Cortinovis needs to close down the player on the ball to prevent him from playing the pass over the top, putting his side in danger, and potentially forcing the right-back to turn around and play backwards. However, his body language is appalling for a player in a defensive duel and the Italian applies little to no pressure, so the ball-carrier plays a lovely through ball in behind.
Gasperini likes his players to be very aggressive in defensive duels when they lose the ball, counterpressing and pressing high up the pitch to regain possession as quickly as possible.
Cortinovis desperately needs to improve the defensive side of his game to keep up with the demands of the first team’s tactical set-up.
Alessandro Cortinovis is a wonderful player. He is so elegant to watch on a football pitch, and while he does have his flaws, the strengths overwhelming outweigh them. The Italian youngster will likely be called up to the first team this summer for pre-season where Gasperini will get a feel for whether or not he is ready for the step-up to the professional game.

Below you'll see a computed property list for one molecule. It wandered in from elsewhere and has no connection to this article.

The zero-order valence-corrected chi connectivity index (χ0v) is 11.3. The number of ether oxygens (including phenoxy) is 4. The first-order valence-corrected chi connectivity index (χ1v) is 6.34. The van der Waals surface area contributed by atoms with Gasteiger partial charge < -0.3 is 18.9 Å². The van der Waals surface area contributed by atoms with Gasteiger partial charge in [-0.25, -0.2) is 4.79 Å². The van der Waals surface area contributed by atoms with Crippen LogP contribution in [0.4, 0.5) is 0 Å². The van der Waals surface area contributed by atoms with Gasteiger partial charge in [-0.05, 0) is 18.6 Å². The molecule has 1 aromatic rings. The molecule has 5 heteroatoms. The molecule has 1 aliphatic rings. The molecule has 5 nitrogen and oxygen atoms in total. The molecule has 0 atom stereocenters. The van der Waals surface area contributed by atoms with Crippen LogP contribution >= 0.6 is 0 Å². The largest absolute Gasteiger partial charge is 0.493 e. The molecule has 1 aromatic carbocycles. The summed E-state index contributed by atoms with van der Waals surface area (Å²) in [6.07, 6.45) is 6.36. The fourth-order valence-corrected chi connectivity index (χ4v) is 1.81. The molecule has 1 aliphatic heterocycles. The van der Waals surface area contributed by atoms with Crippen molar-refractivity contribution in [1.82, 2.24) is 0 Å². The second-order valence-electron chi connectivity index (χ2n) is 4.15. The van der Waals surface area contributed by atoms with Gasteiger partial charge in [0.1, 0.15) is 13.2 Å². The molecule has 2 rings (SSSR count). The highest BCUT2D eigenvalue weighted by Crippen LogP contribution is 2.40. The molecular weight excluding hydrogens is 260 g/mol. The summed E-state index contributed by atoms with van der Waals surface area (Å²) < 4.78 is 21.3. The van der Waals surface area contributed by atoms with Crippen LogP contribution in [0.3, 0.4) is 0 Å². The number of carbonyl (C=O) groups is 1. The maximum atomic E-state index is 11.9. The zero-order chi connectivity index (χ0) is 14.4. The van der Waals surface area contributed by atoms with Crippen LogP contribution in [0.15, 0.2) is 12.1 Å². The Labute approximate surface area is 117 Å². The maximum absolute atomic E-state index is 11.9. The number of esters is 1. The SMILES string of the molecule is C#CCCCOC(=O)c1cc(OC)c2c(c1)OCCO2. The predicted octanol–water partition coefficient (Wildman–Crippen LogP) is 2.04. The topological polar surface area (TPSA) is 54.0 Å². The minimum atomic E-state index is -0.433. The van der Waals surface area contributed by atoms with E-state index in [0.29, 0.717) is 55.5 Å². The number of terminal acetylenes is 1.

There has been talk of other clubs making a move for Cortinovis, but this is merely paper talk at the moment, and one would fully expect the young midfielder to make his professional debut this season and be integrated into the squad for the future. Perhaps if the 20-year-old lives up to the hype, like Amad Diallo before him, he could potentially bag a move to a bigger European club.